Bett: Ferguson rift was Le Guen's downfall

January 4, 2007

Former Rangers midfielder Jim Bett believes Paul Le Guen's refusal to back down after axing captain Barry Ferguson has cost him his job as Ibrox manager.

The Frenchman today left the Rangers hotseat days after stripping Ferguson of his captaincy and dropping him from the first-team squad.

Bett was shocked at the former Lyon manager's departure which came by mutual agreement after executive chairman Sir David Murray held talks with both parties.

But he believes Murray could not accept losing one of his best players while Rangers sit 17 points behind Celtic in the Bank of Scotland Premier League.

Former Scotland star Bett told PA Sport: 'I thought Le Guen and Barry Ferguson would sort it out themselves.

'I thought David Murray would get the two sitting down. He is in charge, he is the chairman, and it is his choice what happens.

'Obviously he has spoken to Paul and things maybe haven't gone as planned.

'So maybe Paul Le Guen wasn't going to back down and put Barry back in the team.

'It's a difficult one because he has left his best player out and he is going to stick by that and maybe David Murray saw it differently. He probably didn't want to lose him.'

The former Scotland international believes Murray will look closer to home for Le Guen's replacement.

'People are talking about Walter Smith but I don't think he would leave the Scottish team,' said Bett.

'He has been there before and did everything with them.

'He has tried Paul and it has not really worked out. He will maybe look down south to see what's available.

'There is a lack of confidence and quality in the team.

'I saw Rangers up at Aberdeen and even though they did win the game I don't think they played too well.

'The quicker they get someone in the better. Obviously the transfer market is open now. There is a good possibility that they're going to buy - to be honest I think they have to.'

Ferguson's brother believes the Scotland captain will stay at Rangers following Paul Le Guen's exit.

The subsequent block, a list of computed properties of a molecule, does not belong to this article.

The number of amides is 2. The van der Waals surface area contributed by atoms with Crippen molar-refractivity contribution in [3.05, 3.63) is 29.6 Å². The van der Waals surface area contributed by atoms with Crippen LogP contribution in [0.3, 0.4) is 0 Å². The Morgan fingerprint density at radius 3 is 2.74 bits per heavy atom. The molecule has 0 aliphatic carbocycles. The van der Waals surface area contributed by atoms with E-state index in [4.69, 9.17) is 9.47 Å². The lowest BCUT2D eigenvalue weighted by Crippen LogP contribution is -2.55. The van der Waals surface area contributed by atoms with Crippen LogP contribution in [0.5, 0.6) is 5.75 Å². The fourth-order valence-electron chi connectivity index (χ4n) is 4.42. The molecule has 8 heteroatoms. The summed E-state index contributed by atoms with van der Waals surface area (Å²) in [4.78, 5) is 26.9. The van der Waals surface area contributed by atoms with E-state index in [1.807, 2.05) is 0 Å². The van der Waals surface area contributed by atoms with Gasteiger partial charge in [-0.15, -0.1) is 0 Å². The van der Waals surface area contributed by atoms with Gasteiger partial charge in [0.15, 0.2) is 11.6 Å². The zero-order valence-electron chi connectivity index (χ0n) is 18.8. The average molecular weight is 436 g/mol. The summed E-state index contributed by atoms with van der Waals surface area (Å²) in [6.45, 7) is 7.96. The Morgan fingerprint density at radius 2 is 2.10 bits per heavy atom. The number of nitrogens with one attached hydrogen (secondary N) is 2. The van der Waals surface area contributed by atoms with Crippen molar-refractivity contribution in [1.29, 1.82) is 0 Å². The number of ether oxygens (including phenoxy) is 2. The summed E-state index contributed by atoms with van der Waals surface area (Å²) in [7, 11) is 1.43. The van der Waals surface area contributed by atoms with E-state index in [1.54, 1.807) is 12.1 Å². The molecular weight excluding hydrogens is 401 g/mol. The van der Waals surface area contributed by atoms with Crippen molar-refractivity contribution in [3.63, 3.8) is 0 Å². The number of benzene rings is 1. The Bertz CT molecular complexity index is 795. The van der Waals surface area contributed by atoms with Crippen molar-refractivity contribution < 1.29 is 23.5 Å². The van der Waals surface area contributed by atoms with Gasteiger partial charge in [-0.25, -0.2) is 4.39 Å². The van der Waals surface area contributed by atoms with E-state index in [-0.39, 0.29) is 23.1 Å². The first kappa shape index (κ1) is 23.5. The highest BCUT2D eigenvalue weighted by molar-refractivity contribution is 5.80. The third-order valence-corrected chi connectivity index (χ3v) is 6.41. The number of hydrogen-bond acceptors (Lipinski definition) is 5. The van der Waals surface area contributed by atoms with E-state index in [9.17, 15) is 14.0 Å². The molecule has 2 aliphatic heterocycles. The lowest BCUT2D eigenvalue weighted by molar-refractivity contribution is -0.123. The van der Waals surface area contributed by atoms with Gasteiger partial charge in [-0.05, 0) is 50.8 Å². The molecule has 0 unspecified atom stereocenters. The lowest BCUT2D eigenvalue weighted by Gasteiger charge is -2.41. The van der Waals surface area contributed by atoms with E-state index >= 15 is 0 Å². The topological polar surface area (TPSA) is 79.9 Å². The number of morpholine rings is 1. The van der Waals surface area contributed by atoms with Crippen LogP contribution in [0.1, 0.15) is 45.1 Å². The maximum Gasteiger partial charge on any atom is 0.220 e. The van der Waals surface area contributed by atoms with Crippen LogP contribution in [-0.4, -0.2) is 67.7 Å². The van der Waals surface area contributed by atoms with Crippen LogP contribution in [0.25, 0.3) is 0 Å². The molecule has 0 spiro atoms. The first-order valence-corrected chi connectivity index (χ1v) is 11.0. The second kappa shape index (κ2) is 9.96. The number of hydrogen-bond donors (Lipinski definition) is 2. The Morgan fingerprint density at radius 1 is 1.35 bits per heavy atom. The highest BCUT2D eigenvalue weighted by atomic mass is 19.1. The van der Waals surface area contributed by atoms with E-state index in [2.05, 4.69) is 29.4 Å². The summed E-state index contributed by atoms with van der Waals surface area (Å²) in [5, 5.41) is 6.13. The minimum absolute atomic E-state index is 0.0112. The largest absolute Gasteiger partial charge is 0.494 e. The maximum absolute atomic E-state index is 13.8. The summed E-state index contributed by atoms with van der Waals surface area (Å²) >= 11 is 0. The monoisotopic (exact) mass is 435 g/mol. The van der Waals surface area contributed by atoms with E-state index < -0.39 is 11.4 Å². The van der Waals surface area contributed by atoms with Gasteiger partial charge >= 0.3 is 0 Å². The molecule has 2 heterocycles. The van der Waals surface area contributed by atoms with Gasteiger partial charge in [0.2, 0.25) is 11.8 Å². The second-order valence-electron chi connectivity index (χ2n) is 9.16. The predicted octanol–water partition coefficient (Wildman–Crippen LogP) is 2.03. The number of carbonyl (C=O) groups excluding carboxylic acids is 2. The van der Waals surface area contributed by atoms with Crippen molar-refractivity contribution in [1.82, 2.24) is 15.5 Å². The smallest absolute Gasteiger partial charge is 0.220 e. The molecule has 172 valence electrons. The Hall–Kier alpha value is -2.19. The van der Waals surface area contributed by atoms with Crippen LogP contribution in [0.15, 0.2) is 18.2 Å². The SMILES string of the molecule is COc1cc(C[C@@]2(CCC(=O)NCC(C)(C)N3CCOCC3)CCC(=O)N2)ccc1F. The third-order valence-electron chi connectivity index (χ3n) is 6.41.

Derek Ferguson, himself a former Rangers player, told Sky Sports News: 'Hopefully he's going to remain a Rangers player and see out the rest of his three-and-a-half-year contract.'

The 28-year-old may not be immediately reinstalled as captain, but his brother said: 'Barry can look back on being a successful captain.

'The most important thing is that Barry is going to remain a Rangers player.'

Fraser Wishart, secretary of the Scottish Professional Footballers' Association and a former Rangers defender himself, has been involved in talks with Ferguson since he was axed from Le Guen's squad.

'I think this is even more remarkable news,' Wishart told Radio Clyde.

'I didn't expect it to come to this.

'I've been involved in chats with Barry. I expected something to be resolved in the next week or so, but for Paul Le Guen to go today is just astonishing news.'

Graham Roberts, who played for Rangers in the 1980s before falling out with manager Graeme Souness, suggested Le Guen would not be out of work for long.

'I've been told he's been lined up to go to Paris St Germain,' Roberts told Sky Sports News.

'Maybe he's instigated his own leaving party.

'For somebody that's been a top coach in Europe he didn't get hold of the Scottish game. He came here, he thought it would be easy, but the Scottish game is not an easy league to play in and he never really got to grips with it.

'Maybe this is his way to leave with his reputation intact still - just leave the club and move on.

'There are rumours going around now that Walter Smith is going to come back and that would be absolutely fantastic for the Rangers supporters.'